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Stuff I Think About Music

If you have come in search of profundity, craft or soaring intellectual observation, you will be deeply and tragically disappointed. This is not a coherent message tied up in a wrapper of taut and handpicked phrases; it is a disjointed series of musings about music. I care about music a lot; I was a musician, I listen to music constantly (except when I am reading or writing and can’t stand the distraction) and I am rarely happier than when I am hip-deep in my iTunes library compiling play lists for anything from a rainy day to a dejected month. The depth of my love will not be reflected in well-wrought prose, not this time, but if you try some times, you just might find…you get what you need. I just made that up – catchy, no?

Yesterday the person who I guess is my boss, although I am old enough to be his mother and he doesn’t ever actually “boss” me (a wise decision on his part) asked me a question.  The conversation went something like this:

Boss Boy: What do you consider to be the three greatest influences on 20thCentury music?

Me: Ummmm, well, one would have to be Bach…..

Boss Boy (Trying graciously to behave as if he had not just realized that his cook had the IQ of a pea hen): Yeah, well, agreed, but I was talking20thCentury.

Me: Oh! Duh. Well, The Beatles would be one,

Boss Boy: I’ll give you that one.

Me: Maybe Elvis?

Boss Boy: No.

Me: The Who?

Boss Boy: No.

Me (Busying myself with de-lumping cheese sauce to hide my increasing embarrassment and despair): The Beach Boys?!

Boss Boy: No. Okay, I’ll just tell you: David Bowie and Chuck Berry.

Me (all skeptical): I might buy Chuck Berry because a lot of people stole his style and his ideas, but Bowie? I’m not a fan.

Boss Boy: Still, Bowie was the first person to do “pop” music as we know it today.

Me: Mmm hmmm. So Bowie was pop, Berry was rock, and the Beatles-

His Walkie-Talkie went off, ending that particular conversation. I have been thinking about it off and on, ever since. I want proof. I want to see a diagram with The Beatles, Bowie and Berry at the top, and little vertical slash thingies connecting them to their followers. I don’t get it, I’m not sure I’m buying it, and I don’t like feeling clueless about music. Is this just his opinion, or a Fact in the Library of Congress? Is it terrible that I do not love Bowie if he is among the Big Three, the heads carved into the Mount Rushmore of 20th Century popular music (carved, no doubt, from pristine blocks of high-quality blow)? I am disquieted.

While thinking about my failure to identify the Big Three, I watched “Glee,” which I adore, no matter how many snarkers tell me how stupid it is. I like the music, I think it’s hilarious, and it is a delightful diversion. That being said, I did not enjoy last night’s episode much, and I think that has a great deal to do with the fact that the music was all Britney Spears. I will reiterate, perhaps a bit defensively, that I like LOTS of kinds of music, including La Traviata, Tool, Garth Brooks and Peter, Paul and Mary, but I do not enjoy Britney. I don’t care about her breakdown, her marriages, her lack of underwear, or how much she weighs. I only know that there is music that brings me in and makes me feel something, and music that doesn’t. I might have hummed “Oops, I Did It Again” at some point, and I think she’s a clutch dancer, but otherwise, not so much. That’s all: remember, I did not promise you the proverbial rose garden of a post, here.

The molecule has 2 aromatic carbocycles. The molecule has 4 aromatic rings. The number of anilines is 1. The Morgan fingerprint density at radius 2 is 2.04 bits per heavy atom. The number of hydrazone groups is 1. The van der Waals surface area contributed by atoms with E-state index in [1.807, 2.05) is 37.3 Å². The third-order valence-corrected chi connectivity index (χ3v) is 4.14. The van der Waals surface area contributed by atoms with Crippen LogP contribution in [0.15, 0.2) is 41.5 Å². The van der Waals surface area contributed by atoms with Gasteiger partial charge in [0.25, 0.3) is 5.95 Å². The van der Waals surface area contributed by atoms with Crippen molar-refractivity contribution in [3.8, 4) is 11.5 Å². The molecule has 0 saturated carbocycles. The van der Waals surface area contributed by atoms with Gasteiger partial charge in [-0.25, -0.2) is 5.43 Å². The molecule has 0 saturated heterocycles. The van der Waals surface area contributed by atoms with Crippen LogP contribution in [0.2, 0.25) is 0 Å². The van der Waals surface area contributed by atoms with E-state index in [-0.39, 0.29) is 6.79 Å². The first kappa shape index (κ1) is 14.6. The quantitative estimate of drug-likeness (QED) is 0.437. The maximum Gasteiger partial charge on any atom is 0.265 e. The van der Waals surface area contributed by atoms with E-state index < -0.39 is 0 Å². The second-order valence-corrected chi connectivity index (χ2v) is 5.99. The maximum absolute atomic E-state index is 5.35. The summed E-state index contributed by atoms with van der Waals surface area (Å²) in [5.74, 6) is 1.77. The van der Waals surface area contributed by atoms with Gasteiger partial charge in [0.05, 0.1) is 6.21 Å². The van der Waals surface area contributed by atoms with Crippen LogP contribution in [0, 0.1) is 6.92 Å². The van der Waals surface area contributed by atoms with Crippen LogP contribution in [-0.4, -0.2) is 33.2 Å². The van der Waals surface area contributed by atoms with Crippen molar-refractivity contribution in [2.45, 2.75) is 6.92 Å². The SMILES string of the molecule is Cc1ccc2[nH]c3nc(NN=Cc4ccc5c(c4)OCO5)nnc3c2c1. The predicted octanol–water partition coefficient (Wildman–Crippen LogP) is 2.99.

Finally, I was irritated again this morning by the fact that when I jump from station to station on my car radio (a necessity only when I have depleted the battery in my iPod Touch by blasting cooking music for five hours) I hit three Christian music stations in a row – two adjacent stations broadcast the same programming, the third plays “contemporary gospel.” I am not anti-Christian; I work in a Church, and I am pretty tolerant of persons of faith regardless of flavor. I also love a great deal of classical music with a religious basis – Bach’s B-Minor Mass, Faure’s Requiem, Vivaldi’s Gloria, and too many other Magnificats and Te Deums to count. I also have a thing for both “Jesus Christ Superstar,” and “Godspell,” as well as the heart-racing aural joy of real gospel music and the sweet, earthy sounds of the Carter Family, Jimmy Cash or Elvis singing about their faith. Contemporary Christian music, however, is pop-flavored, saccharine, over-produced drek that sounds like a slightly updated Lawrence Welk chorus on Xanax. It’s Bad Music. It just is.

If those people really love the Lord, they should write better music to prove it. I’m sure there are contemporary Christian artists I haven’t heard who are genuinely masterful (or is that Masterful?) but aside from conceding that Amy Grant has a lovely voice…I’m sticking with my prejudices. In my dreams, I will hit the “Seek” button and find that the Three Strikes of Christian Music have been replaced with show tunes, bluegrass and death metal. How much richer life would be……



About imagineannie

I feel like I'm fifteen - does that count? I'm lots of things, I get paid to be the Managing Editor for a local news publication, and I love my job. I am also inordinately fond of reading, animals (I have four), elephants, owls, hedgehogs writing, tramping in the woods, cooking India, Ireland, England, avocado toast, Sherlock Holmes, Harry Potter, Little Women, Fun Home, Lumber Janes, Fangirl, magic, Neil Gaiman, Jane Austen, YA books, not YA books, classical music, Salinger (OMG SALINGER), Brahms, key lime pie, indie music, podcasts, sleeping in, road trips, marmalade, museums, bookstores, the Oxford comma, BBC, The Miss Fisher Mysteries, birdwatching, seashells, kombucha, and stickers. Not a huge fan of chewing gum, jazz, trucker hats or dystopian and/or post-apolcalyptic fiction (but I'll try anything).

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